Syria’s Assad: We welcome US assistance if Washington works with Damascus

In a far-reaching interview with Yahoo News‘ Michael Isikoff, Syrian President Bashar al-Assad revealed his country would receive American ground troops on the assumption Washington’s aim would be cooperation in the fight against Islamist extremism and defeating the ISIS.

The Syrian leader referred to President Trump as a “natural ally” to Damascus if he satisfied his campaign pledge to “fight” international terrorism.

Describing a massive effort to crush ISIS brutality, Mr. Assad, at once, expressed his concern over Washington’s political aims and fortified his shrouded call for American assistance with a caution to Mr. Trump the U.S. must observe Syrian authority.

“If the Americans are genuine, of course they are welcome. Like any other country, we want to defeat and to fight the terrorists.  Troops are part of the cooperation . . . [but] you cannot talk about sending troops . . . if you don’t have a clear political position toward not only terrorism, toward the sovereignty of Syria, toward the unity of Syria. It must be through the Syria government,” Assad said.

Although Assad’s comments appeared to embrace Washington’s willingness to defeat ISIS and al-Qaeda affiliates in Syria, he rejected Trump’s suggestion Syria create “free zones” as unrealistic in face of the ongoing civil war and presence of ISIS terrorists.

“It’s much more viable, much more practical and less costly to have stability than to create safe zones,” he stated.

Similarly, Assad dismissed a recent report detailing the horrors of living under his rule released by rights group, Amnesty International, as nonsense.  The report, which claims the Syrian government routinely persecutes its people and as many as 13,000 Syrians have died in Syrian custody was described as “fake news.”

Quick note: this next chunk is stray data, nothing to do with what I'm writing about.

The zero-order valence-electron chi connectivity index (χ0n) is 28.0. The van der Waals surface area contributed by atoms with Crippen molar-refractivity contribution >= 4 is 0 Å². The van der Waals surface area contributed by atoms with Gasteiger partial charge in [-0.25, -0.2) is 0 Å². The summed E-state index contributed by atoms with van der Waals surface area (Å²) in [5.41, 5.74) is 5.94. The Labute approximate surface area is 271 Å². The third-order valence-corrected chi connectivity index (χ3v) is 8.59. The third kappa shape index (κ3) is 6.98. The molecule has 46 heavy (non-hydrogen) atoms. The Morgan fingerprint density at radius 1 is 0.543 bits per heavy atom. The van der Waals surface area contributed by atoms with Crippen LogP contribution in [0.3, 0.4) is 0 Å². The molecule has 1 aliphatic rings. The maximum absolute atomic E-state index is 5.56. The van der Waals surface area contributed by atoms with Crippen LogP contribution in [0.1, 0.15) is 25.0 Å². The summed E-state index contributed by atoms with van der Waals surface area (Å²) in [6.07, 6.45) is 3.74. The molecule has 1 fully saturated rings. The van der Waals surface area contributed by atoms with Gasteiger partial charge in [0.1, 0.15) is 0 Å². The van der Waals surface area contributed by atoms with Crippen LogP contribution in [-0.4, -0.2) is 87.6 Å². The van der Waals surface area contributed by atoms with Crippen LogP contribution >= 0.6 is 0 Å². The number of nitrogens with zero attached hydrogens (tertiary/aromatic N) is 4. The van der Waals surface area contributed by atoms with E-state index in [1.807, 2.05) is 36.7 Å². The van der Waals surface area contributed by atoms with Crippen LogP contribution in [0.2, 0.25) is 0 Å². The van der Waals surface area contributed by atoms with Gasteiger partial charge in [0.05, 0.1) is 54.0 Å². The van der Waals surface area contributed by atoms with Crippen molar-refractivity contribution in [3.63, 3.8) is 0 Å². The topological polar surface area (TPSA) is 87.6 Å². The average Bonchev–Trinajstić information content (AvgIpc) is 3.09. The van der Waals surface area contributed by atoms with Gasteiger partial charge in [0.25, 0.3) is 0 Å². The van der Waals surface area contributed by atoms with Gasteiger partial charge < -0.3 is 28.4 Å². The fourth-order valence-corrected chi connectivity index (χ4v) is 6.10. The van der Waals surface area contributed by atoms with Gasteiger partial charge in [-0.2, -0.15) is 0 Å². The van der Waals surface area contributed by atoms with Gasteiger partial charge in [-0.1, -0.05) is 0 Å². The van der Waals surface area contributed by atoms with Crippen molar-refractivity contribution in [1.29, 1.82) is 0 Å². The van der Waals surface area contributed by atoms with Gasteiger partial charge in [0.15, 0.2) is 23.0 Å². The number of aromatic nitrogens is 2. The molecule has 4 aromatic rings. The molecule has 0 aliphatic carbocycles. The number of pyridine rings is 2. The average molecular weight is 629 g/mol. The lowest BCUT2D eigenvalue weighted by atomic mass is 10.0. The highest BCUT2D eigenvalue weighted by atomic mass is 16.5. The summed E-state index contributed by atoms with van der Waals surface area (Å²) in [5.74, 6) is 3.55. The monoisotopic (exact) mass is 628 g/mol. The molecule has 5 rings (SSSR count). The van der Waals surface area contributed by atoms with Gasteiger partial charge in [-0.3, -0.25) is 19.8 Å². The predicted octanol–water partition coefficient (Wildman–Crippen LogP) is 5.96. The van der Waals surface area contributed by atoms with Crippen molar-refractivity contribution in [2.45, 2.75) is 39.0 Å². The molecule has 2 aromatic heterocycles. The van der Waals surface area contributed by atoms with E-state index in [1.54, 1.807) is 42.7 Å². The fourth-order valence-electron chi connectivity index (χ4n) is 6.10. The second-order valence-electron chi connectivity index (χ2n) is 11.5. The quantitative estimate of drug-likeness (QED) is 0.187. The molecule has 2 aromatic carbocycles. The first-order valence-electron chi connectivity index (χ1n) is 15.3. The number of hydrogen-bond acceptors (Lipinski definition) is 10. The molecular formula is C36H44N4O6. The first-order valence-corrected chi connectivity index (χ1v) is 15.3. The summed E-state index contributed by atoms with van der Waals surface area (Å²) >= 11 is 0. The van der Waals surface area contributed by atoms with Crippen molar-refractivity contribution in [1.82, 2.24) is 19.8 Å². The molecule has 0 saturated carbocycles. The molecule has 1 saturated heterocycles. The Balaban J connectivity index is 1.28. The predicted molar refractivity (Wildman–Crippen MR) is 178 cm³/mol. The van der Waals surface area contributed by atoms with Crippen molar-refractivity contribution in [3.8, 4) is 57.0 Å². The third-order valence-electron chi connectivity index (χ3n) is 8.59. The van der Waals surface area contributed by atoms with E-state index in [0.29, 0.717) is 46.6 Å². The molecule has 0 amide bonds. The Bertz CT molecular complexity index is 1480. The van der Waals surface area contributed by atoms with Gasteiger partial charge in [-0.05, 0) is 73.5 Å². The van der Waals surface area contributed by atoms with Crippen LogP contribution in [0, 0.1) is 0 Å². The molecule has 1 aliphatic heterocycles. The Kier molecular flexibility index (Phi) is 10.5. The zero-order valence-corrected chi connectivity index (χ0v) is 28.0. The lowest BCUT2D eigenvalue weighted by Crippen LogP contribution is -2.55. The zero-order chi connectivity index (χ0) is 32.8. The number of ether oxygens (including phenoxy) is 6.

Responding to AI’s allegations of widespread torture, and Assad’s government is responsible for a “calculated campaign of extrajudicial execution” carried out at a military complex near Damascus, Assad replied:

“So Amnesty International knows more about Syria than me?  They haven’t been to Syria. They only base their reports on allegations. They can bring anyone, doesn’t matter what’s his title. You can forge anything these days. We are living in a ‘fake news’ era, as you know.”

“It’s always biased and politicized, and it’s a shame for such an organization to publish a report without a shred of evidence.”

Assad braced his position by turning attention to U.S. support for Saudi Arabia and the political upheaval created by the American invasions of Iraq and Afghanistan.

“The United States is in no position to talk about human rights,” he said.

Despite his unrelenting stance on prospective American involvement in solving the Syrian civil war and often blunt talk, Assad did offer a robust statement on his future in Syria.  Discussing the expectation he will remain, Assad said his first goal is to crush terrorists and build a “unity” government, but did not rule out leaving power.

Explaining his position as ruler of Syria, Assad said a “public consensus” demanding his ouster would be required for him to abandon the Syrian presidency and hinted a referendum could dictate his future in the embattled country.


[Yahoo News] [AP] [The Telegraph] [RT News] [Photo courtesy EPA via Al Jazeera]